The Izod IndyCar Series is constantly looking for ways to increase fan interest as well as challenging the drivers.
Their new qualifying format may just do that and then some, as depending on whom you ask it has the potential to be a home run or a disaster, which is common when you change tradition.
The top nine qualification times of Pole Day will be erased at 4:30 p.m., and all of the drivers will be required to make an attempt at the pole again in a special shootout session, which will last until 6 p.m. During this 90-minute period, each driver may also receive a second opportunity to improve their position (time permitting) in an attempt to reset the pole position as many times as possible in what could be a wild scramble to win the pole and all that goes along with it.
While this new format is the brainchild of Brian Barnhart, the president of competition and operations, he does not have a majority approval of this “dash for the cash,” as I found out when gathering the opinion of various drivers in the series.
“I do not feel messing with the tradition of this wonderful event is warranted,” stated 2005 Indy 500 winner Dan Wheldon. “Some things should just be left alone as they are.”
Surprisingly, Wheldon was the only driver who would speak on the record, but the consensus of those who spoke off the record was one that signified little faith in the format having any real impact on the usual suspects vying for the pole.
Translation: It will not help them beat Team Penske or Team Target Ganassi, so really it will have no real impact on most teams.
Many felt the risk of crashing a car while attempting to improve your position from ninth to third was too risky, as they can achieve that improved track position with a good first pit stop during the course of the race. While it should be noted that all nine of the top qualifiers would be guaranteed a starting position in the first three rows, regardless of their performance in the special shootout session, the cost of repairing or replacing a race car could undoubtedly exceed any monies awarded.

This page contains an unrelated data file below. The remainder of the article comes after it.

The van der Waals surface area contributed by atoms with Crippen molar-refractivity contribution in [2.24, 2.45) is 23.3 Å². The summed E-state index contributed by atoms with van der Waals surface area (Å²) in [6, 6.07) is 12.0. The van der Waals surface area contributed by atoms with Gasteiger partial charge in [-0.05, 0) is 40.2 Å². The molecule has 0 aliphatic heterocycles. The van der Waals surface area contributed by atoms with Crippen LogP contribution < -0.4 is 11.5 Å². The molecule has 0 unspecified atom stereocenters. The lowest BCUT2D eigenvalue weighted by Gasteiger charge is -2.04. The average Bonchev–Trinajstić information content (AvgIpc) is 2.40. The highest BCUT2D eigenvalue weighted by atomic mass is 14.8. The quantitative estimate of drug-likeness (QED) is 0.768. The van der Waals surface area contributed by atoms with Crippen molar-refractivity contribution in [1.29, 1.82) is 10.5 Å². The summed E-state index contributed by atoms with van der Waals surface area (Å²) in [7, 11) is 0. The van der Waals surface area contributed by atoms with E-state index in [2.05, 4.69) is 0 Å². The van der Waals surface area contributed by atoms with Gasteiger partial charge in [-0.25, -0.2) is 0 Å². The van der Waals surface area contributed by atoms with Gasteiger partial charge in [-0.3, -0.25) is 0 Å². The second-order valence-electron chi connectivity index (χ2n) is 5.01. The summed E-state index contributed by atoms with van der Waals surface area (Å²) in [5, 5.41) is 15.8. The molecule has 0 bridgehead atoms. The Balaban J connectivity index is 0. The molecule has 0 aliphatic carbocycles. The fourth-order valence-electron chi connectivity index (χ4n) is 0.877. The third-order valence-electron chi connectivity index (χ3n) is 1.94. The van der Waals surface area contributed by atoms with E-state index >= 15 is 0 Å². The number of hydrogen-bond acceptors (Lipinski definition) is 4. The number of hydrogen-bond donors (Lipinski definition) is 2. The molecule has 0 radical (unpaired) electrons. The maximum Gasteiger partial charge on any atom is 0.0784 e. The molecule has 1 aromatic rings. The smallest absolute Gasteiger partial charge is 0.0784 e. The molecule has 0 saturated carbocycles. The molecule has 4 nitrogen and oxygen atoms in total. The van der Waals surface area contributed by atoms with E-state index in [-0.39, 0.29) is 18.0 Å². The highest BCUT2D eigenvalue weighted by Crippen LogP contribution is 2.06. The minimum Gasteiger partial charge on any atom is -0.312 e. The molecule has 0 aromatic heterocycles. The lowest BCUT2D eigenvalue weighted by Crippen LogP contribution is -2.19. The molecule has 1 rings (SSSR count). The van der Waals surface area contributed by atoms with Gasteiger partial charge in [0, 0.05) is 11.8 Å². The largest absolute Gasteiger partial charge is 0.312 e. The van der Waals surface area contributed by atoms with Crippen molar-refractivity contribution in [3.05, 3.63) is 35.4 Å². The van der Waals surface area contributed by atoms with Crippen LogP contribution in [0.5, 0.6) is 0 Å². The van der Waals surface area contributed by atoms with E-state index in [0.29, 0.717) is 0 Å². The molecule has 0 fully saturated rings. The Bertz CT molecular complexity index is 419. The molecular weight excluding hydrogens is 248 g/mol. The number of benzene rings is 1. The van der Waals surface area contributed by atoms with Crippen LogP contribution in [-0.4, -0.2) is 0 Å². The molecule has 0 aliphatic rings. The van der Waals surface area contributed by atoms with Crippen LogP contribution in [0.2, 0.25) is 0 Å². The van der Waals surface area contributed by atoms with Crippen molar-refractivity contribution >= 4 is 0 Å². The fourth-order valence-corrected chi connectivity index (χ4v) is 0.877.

Despite that, every driver I spoke to admitted that the purse paid for the pole along with the bragging rites and goodwill for their respective sponsors, certainly makes the risk one worth contemplating.
Notes: The Peak Performance Pole Award will pay the winner a robust $175,000, an increase of $75,000 over last year. Second place will pay $75,000 and third place pays $50,000.
Paul Tracy, who in my opinion won the contested 2002 Indy 500, is back again this year with KV Racing and sponsorship from Geico. P.T. has dropped some 25 pounds from his frame and looks lean and mean. If his car is up to it, Tracy could win it all.
Hall of Famer Bill York was back in the IMS media world this past week coordinating the rookie orientation program.
Affectionately known as the Godfather to me, it was only proper to see him back where his legendary status was developed. Welcome back, Mr. York, as many people have missed you.
Indy 500 pole qualifications will begin at 11a.m. on May 22, and conclude that day at 6 p.m. The balance of the field will be filled the following day from noon until six.
Danny Bridges, who will spend his 51st birthday at IMS on the final day of qualifications May 23, can be reached at (317) 578-1780 or at Bridgeshd@aol.com.